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NeRRe spends 20 million pounds to test chronic cough medicine for deadly lung disease

Patients with idiopathic pulmonary fibrosis (IPF), a rare and fatal lung disease, experience an uncontrolled, persistent cough that does not respond to any treatment. The clinical data of NeRRe Therapeutics shows that its experimental drug can reduce the frequency of coughing and has 20 million pounds raised (Approximately US$27.6 million) to see if this therapy can help patients with IPF cough.

The Stevenage, UK-based company described the new financing announced on Wednesday as a B2 round of financing. It plans to use the cash for drugs, auripitan, and clinical tests planned for the diagnosis of patients with IPF.

IPF is a form of fibrosis that affects the lungs. This disease causes thickening and hardening of connective tissue, which in turn leads to scarring of the lungs. There is no cure other than lung transplantation. Treatment is mainly to control symptoms, although some biotech companies have entered clinical trials to test drugs designed to address the mechanisms that drive fibrosis. This is not what NeRRe is after. The company aims to solve the problem of persistent coughing in patients with IPF as the disease progresses.

Orvepitant is a small molecule designed to block neurokinin 1 (NK-1) receptors. NK-1 inhibitors have been used to prevent nausea and vomiting. According to NeRRe, the dysfunction of this receptor is also related to the nervousness that causes chronic cough. Blocking NK-1 aims to reduce the allergic reaction of chronic cough.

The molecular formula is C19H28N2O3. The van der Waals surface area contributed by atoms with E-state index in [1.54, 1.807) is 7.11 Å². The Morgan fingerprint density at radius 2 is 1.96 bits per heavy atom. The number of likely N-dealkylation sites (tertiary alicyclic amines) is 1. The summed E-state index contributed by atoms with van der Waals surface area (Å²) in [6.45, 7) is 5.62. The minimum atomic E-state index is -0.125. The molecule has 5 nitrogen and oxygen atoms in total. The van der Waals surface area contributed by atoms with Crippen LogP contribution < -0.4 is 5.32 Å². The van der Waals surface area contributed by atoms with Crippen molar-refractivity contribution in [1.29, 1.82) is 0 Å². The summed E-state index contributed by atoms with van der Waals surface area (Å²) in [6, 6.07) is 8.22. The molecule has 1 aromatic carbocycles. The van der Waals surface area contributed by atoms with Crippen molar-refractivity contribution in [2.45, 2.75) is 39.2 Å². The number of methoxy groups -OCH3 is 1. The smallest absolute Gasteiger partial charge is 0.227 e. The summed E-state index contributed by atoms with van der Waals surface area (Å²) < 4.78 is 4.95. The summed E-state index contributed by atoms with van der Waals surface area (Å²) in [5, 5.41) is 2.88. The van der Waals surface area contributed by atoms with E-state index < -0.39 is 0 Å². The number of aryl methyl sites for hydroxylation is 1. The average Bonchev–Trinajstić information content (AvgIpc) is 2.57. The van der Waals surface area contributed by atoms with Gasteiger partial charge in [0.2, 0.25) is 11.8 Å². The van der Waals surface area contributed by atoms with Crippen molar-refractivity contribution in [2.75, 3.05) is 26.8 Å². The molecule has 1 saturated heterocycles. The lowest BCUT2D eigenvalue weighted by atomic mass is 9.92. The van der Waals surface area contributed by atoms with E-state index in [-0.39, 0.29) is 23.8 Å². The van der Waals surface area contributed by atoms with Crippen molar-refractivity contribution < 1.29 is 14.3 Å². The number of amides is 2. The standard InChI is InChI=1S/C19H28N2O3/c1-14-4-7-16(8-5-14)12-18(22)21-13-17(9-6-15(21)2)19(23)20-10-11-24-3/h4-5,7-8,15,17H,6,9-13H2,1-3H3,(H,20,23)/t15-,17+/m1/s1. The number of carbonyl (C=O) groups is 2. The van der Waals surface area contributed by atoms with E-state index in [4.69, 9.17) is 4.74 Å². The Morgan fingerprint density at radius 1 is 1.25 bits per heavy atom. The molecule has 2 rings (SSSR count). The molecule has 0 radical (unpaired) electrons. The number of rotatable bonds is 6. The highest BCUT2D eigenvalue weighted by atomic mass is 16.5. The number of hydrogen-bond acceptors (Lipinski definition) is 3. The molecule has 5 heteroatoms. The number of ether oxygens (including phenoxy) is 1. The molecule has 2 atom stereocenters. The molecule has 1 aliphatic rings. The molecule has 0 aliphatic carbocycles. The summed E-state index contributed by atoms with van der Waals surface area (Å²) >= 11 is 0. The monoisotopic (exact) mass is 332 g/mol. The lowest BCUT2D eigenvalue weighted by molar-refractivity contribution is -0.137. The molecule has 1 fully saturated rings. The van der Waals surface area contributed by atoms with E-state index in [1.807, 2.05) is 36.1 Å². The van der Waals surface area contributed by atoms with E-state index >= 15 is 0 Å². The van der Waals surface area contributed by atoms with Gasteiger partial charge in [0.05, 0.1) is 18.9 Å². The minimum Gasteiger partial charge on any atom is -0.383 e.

The Phase 2 study planned by Nerre in IPF patients is the second attempt by orvepitant, which the company initially studied as a treatment for chronic cough that is resistant to treatment. The placebo-controlled phase 2 study enrolled 319 patients who took the pill once a day for 12 Result report In 2019, orvepitant failed to achieve its main goal of reducing the frequency of coughing when patients are awake in week 12.

Despite the failure of the clinical trial, NeRRe pointed out that other measures have shown improvement in chronic cough symptoms, including cough severity and urge to cough. NeRRE stated on its website that at 30 mg (the highest dose tested), the data tended to show significance in patients with a higher cough frequency at the beginning of the study. Since that study, other clinical studies of chronic cough have shown similar results. It is in this situation that NeRRe plans to conduct Phase 2 testing in patients with IPF, which is a disease characterized by a high frequency of coughing.

NeRRe is a derivative product of GlaxoSmithKline. All of the biotech company’s drugs are NK inhibitors, originally from the laboratories of the pharmaceutical giant. NeRRe’s new cash injection was made nearly a year after its own spin-off company. KaNDy Therapeutics was acquired by Bayer for USD 425 million. KaNDy’s drug, now called BAY3427080, is a potential treatment for night sweats and hot flashes of menopausal symptoms. This small molecule designed to block NK-1 and NK-3 receptors is undergoing mid-term clinical testing.

The new NeRRe funding was led by new investors Columbus Venture Partners and early investors Advent Life Sciences, Fountain Healthcare Partners, Forbion Capital Partners, OrbiMed and the British government’s Future Fund. NeRRe said that most of the proceeds will be used for phase II clinical development of orvepitant for the treatment of chronic cough associated with IPF.

Photo Credit: Jackie Niam, Getty Images

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